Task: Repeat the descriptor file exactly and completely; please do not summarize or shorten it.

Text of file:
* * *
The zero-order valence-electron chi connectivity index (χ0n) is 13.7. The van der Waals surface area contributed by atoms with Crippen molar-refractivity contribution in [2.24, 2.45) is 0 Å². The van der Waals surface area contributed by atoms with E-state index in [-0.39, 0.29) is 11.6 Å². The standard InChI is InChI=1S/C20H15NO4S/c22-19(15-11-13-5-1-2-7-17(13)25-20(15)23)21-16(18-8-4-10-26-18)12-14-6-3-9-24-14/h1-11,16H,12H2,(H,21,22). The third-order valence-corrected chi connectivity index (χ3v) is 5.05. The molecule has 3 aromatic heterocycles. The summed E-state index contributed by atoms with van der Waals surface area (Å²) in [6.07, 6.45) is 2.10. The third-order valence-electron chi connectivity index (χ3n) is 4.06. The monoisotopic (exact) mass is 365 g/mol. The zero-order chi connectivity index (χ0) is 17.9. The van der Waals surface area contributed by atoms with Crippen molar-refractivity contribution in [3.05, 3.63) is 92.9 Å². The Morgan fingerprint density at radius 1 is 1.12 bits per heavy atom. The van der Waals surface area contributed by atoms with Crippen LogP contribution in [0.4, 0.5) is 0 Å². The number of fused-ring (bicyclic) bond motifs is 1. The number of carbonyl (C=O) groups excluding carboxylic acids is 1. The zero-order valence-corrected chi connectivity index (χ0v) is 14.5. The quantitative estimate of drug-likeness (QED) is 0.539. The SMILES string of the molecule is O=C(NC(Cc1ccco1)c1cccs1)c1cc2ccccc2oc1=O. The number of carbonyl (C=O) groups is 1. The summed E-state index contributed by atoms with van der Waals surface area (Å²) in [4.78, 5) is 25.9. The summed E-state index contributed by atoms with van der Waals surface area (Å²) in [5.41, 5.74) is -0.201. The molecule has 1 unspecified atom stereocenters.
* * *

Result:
The zero-order valence-electron chi connectivity index (χ0n) is 13.7. The van der Waals surface area contributed by atoms with Crippen molar-refractivity contribution in [2.24, 2.45) is 0 Å². The van der Waals surface area contributed by atoms with E-state index in [-0.39, 0.29) is 11.6 Å². The standard InChI is InChI=1S/C20H15NO4S/c22-19(15-11-13-5-1-2-7-17(13)25-20(15)23)21-16(18-8-4-10-26-18)12-14-6-3-9-24-14/h1-11,16H,12H2,(H,21,22). The third-order valence-corrected chi connectivity index (χ3v) is 5.05. The molecule has 3 aromatic heterocycles. The summed E-state index contributed by atoms with van der Waals surface area (Å²) in [6.07, 6.45) is 2.10. The third-order valence-electron chi connectivity index (χ3n) is 4.06. The monoisotopic (exact) mass is 365 g/mol. The zero-order chi connectivity index (χ0) is 17.9. The van der Waals surface area contributed by atoms with Crippen molar-refractivity contribution in [3.05, 3.63) is 92.9 Å². The Morgan fingerprint density at radius 1 is 1.12 bits per heavy atom. The van der Waals surface area contributed by atoms with Crippen LogP contribution in [0.4, 0.5) is 0 Å². The number of fused-ring (bicyclic) bond motifs is 1. The number of carbonyl (C=O) groups excluding carboxylic acids is 1. The zero-order valence-corrected chi connectivity index (χ0v) is 14.5. The quantitative estimate of drug-likeness (QED) is 0.539. The SMILES string of the molecule is O=C(NC(Cc1ccco1)c1cccs1)c1cc2ccccc2oc1=O. The number of carbonyl (C=O) groups is 1. The summed E-state index contributed by atoms with van der Waals surface area (Å²) in [4.78, 5) is 25.9. The summed E-state index contributed by atoms with van der Waals surface area (Å²) in [5.41, 5.74) is -0.201. The molecule has 1 unspecified atom stereocenters.